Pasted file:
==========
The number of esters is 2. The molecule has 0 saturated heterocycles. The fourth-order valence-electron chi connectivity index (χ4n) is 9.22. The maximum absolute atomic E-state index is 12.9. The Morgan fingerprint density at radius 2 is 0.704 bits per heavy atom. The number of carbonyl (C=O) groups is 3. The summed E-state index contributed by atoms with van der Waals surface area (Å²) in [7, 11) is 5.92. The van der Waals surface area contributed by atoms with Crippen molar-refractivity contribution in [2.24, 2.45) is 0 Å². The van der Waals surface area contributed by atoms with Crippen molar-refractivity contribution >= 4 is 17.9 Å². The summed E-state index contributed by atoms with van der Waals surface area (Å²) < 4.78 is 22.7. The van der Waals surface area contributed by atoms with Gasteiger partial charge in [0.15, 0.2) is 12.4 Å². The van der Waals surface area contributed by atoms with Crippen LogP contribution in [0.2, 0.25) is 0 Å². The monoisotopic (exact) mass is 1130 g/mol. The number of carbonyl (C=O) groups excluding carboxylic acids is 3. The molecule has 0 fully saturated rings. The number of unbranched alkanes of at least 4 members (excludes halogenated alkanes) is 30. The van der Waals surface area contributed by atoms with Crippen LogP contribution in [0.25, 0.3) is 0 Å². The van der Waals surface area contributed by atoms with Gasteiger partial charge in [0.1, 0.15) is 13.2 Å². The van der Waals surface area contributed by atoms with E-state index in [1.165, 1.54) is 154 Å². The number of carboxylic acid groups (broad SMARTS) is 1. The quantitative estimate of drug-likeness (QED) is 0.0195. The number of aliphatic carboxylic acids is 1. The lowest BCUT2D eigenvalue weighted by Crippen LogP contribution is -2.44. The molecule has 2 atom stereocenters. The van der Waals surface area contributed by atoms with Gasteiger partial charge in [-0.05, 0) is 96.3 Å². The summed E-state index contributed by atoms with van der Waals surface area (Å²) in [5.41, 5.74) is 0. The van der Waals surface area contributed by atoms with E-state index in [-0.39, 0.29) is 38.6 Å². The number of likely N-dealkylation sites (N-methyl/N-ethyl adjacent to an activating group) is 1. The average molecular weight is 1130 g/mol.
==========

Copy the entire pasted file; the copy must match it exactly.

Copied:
The number of esters is 2. The molecule has 0 saturated heterocycles. The fourth-order valence-electron chi connectivity index (χ4n) is 9.22. The maximum absolute atomic E-state index is 12.9. The Morgan fingerprint density at radius 2 is 0.704 bits per heavy atom. The number of carbonyl (C=O) groups is 3. The summed E-state index contributed by atoms with van der Waals surface area (Å²) in [7, 11) is 5.92. The van der Waals surface area contributed by atoms with Crippen molar-refractivity contribution in [2.24, 2.45) is 0 Å². The van der Waals surface area contributed by atoms with Crippen molar-refractivity contribution >= 4 is 17.9 Å². The summed E-state index contributed by atoms with van der Waals surface area (Å²) < 4.78 is 22.7. The van der Waals surface area contributed by atoms with Gasteiger partial charge in [0.15, 0.2) is 12.4 Å². The van der Waals surface area contributed by atoms with Crippen LogP contribution in [0.2, 0.25) is 0 Å². The monoisotopic (exact) mass is 1130 g/mol. The number of carbonyl (C=O) groups excluding carboxylic acids is 3. The molecule has 0 fully saturated rings. The number of unbranched alkanes of at least 4 members (excludes halogenated alkanes) is 30. The van der Waals surface area contributed by atoms with Crippen LogP contribution in [0.25, 0.3) is 0 Å². The van der Waals surface area contributed by atoms with Gasteiger partial charge in [0.1, 0.15) is 13.2 Å². The van der Waals surface area contributed by atoms with E-state index in [1.165, 1.54) is 154 Å². The number of carboxylic acid groups (broad SMARTS) is 1. The quantitative estimate of drug-likeness (QED) is 0.0195. The number of aliphatic carboxylic acids is 1. The lowest BCUT2D eigenvalue weighted by Crippen LogP contribution is -2.44. The molecule has 2 atom stereocenters. The van der Waals surface area contributed by atoms with Gasteiger partial charge in [-0.05, 0) is 96.3 Å². The summed E-state index contributed by atoms with van der Waals surface area (Å²) in [5.41, 5.74) is 0. The van der Waals surface area contributed by atoms with E-state index in [-0.39, 0.29) is 38.6 Å². The number of likely N-dealkylation sites (N-methyl/N-ethyl adjacent to an activating group) is 1. The average molecular weight is 1130 g/mol.